Indeed, even if the performances of these two aren’t as great as they could be, the writing that surrounds them is enough to compensate. The shift in emphasis between the two seasons is definitely off-putting at first, but once one gets used to it I don’t think there’s any denying that these are a stronger group of episodes, and not just because of their increased diversity (as welcome as that is though). The willingness is explore, in detail, aspects of Judeo-Christian beliefs and legends is one that you rarely see coming from a network television series, especially one in America given the sensitivity people have to these things, and this season’s readiness to do so is to be applauded. Whether one believes or not, the culture and symbolism surrounding so much of religion is fascinating, and these episodes deal with many different facets of it. Amongst other things this season we see a hunt for the Cross of Christ, an Immaculate Conception and, in an episode that predates The Da Vinci Code by about six years, an apparent descendant of Jesus Christ and Mary Magdalene in the afore-mentioned Anamnesis. Add into this the regular visions of Angels that Lara has and the multiple demons that pop up in our physical world and we see that the series really has moved on, the subtle hints of Season One replaced by the almost blunt admission in Season Two that yes, these things are facts. It’s also pleasing that the subject is dealt with in an intelligent, thought-provoking way. Anamnesis, one of the two best episodes of the season, just doesn’t deal with the appearance of the Virgin Mary to a group of school girls, it explores both the background of such appearances as well as looking at how people react to such happenings. It’s an extremely good piece of television, one of the best looks at this kind of phenomena I’ve seen, and, unlike The Da Vinci Code, is unexploitative. Writing as someone brought up as a Catholic there is indeed very little the series covers in this regard that might be seen as overtly blasphemous (descendants of Jesus aside). The fact that all of these traditions are treated with respect and reverence, while simultaneously choosing to investigate them and use them as a basis for the show, makes up one of the main reasons to want to watch the show.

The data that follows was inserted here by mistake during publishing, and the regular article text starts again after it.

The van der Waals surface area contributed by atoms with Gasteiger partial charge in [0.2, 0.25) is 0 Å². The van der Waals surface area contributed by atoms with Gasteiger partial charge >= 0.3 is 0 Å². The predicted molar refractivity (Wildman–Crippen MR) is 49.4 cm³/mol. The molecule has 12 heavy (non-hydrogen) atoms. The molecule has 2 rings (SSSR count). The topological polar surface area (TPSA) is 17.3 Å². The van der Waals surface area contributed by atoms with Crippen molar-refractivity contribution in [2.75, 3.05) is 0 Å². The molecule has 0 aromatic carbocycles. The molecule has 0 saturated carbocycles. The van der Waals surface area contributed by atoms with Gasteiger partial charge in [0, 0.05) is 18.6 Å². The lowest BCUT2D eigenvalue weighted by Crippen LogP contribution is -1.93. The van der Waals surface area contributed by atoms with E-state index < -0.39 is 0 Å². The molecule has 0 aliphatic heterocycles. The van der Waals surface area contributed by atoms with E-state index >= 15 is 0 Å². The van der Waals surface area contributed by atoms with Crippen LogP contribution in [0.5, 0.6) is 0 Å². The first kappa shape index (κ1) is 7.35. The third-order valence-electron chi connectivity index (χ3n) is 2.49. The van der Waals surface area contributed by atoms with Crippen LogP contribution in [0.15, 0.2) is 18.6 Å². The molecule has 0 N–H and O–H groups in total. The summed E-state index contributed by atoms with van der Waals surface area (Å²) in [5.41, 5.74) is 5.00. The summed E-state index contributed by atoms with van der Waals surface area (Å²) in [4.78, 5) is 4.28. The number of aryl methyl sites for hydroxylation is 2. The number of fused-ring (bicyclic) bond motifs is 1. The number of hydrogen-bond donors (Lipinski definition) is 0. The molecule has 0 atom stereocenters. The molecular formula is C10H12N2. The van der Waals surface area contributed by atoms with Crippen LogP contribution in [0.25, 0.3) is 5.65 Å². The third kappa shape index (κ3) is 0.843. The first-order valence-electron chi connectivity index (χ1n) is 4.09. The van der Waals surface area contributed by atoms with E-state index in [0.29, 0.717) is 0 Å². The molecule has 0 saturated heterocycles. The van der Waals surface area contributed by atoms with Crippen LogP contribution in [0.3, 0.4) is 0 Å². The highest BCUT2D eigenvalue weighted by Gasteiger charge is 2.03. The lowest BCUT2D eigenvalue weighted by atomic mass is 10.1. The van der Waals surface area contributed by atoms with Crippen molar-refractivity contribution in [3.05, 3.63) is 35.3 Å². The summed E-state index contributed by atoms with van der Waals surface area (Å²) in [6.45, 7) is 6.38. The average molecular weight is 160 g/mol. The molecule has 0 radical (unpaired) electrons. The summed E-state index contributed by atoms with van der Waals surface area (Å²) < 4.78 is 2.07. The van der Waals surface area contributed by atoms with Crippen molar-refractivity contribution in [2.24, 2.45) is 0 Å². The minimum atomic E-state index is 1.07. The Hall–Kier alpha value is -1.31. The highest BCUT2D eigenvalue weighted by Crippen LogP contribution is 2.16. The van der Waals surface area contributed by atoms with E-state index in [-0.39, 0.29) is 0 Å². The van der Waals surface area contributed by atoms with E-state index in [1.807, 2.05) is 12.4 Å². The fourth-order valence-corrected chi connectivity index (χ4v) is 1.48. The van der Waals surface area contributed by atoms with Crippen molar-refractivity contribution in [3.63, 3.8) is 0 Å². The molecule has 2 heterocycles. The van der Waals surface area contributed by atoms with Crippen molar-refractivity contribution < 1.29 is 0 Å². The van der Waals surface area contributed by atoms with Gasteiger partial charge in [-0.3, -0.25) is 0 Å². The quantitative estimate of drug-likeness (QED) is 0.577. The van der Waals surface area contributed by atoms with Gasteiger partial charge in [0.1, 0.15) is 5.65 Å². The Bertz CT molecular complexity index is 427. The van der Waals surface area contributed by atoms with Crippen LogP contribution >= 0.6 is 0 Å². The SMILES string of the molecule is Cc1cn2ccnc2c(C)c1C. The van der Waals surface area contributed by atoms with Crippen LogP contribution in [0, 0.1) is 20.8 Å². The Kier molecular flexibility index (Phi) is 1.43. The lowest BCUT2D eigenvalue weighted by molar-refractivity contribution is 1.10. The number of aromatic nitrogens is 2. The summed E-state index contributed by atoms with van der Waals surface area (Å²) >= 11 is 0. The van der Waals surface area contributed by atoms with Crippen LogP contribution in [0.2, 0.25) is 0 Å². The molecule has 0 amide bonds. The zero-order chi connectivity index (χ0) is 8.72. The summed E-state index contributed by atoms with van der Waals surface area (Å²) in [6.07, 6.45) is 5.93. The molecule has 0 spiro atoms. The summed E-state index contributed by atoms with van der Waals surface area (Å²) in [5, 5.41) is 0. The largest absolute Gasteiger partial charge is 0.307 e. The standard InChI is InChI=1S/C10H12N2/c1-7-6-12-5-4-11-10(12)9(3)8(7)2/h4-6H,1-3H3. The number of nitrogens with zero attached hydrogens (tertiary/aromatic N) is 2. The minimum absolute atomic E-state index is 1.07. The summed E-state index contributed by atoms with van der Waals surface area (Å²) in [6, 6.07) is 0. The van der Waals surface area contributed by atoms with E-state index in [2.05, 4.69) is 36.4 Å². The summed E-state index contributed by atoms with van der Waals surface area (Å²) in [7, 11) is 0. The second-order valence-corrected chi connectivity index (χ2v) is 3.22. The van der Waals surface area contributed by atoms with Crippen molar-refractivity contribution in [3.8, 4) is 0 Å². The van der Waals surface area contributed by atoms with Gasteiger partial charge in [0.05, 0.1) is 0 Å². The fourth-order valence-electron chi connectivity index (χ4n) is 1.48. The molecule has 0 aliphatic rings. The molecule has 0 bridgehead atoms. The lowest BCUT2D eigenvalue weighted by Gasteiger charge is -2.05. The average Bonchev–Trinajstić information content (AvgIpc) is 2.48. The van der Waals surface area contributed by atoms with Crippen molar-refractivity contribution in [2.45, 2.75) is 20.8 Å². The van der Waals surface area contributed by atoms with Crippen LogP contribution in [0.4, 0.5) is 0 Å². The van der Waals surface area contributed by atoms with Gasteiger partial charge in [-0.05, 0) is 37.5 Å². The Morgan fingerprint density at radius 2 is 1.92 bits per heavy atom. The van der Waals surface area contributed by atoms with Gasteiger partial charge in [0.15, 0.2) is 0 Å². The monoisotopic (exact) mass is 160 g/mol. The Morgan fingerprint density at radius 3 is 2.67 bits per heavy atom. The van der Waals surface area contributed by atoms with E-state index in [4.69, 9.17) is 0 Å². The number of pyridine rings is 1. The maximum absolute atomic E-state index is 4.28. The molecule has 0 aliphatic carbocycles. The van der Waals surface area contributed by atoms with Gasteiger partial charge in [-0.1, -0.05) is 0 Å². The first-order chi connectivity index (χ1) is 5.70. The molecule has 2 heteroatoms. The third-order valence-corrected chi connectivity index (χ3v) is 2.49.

There’s also an increase in humour (something I lamented the lack of in the first season) with Darin Morgan in particular having two extremely welcome Writer/Director credits this year (his presence no doubt helped by the fact his brother is Glen). Although it’s Jose Chung’s ‘Doomsday Device’ that most fans claim to be his best (a quasi-sequel to his X-Files episode Jose Chung’s From Outer Space), for me the best episode of the season, and indeed one of the best episodes of TV I’ve seen for many a year, has to be Somehow, Satan Got Behind Me. This marvellous tale, the last in the season before the climactic two-parter, tells the story of four demons who gather in a doughnut shop to compare notes on the last soul they condemned to eternal torment. Each of the four demons relates their story, all of which feature Black in a peripheral role, and all of which are at times gut-burstingly funny. I have no intention to ruin any of the jokes here for those who haven’t seen it (and if you haven’t, you really should make an effort to, even if you don’t like Millennium - practically, it has very little connection with the rest of the season) even though I really want to list the many delights to be found within. So instead I will just say the words Censor, Cameo, Dancing Baby and Satanist and leave it at that. (Also look out for a scene which is very similar to the opening scene in Happiness, which was filming around the same time).